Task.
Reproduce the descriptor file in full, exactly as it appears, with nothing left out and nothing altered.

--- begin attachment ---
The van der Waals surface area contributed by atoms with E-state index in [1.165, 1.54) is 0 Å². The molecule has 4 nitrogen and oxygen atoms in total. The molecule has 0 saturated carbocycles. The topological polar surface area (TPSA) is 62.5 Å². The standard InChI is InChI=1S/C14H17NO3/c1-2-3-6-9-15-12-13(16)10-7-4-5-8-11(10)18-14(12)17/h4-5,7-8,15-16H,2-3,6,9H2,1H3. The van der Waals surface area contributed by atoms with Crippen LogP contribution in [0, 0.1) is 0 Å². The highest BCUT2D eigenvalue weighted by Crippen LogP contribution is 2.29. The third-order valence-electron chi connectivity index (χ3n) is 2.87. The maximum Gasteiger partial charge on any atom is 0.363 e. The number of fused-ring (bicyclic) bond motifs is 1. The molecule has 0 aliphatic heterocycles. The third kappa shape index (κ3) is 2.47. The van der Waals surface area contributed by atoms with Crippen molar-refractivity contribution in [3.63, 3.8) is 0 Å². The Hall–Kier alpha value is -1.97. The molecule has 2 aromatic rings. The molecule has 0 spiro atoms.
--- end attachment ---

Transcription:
The van der Waals surface area contributed by atoms with E-state index in [1.165, 1.54) is 0 Å². The molecule has 4 nitrogen and oxygen atoms in total. The molecule has 0 saturated carbocycles. The topological polar surface area (TPSA) is 62.5 Å². The standard InChI is InChI=1S/C14H17NO3/c1-2-3-6-9-15-12-13(16)10-7-4-5-8-11(10)18-14(12)17/h4-5,7-8,15-16H,2-3,6,9H2,1H3. The van der Waals surface area contributed by atoms with Crippen LogP contribution in [0, 0.1) is 0 Å². The highest BCUT2D eigenvalue weighted by Crippen LogP contribution is 2.29. The third-order valence-electron chi connectivity index (χ3n) is 2.87. The maximum Gasteiger partial charge on any atom is 0.363 e. The number of fused-ring (bicyclic) bond motifs is 1. The molecule has 0 aliphatic heterocycles. The third kappa shape index (κ3) is 2.47. The van der Waals surface area contributed by atoms with Crippen molar-refractivity contribution in [3.63, 3.8) is 0 Å². The Hall–Kier alpha value is -1.97. The molecule has 2 aromatic rings. The molecule has 0 spiro atoms.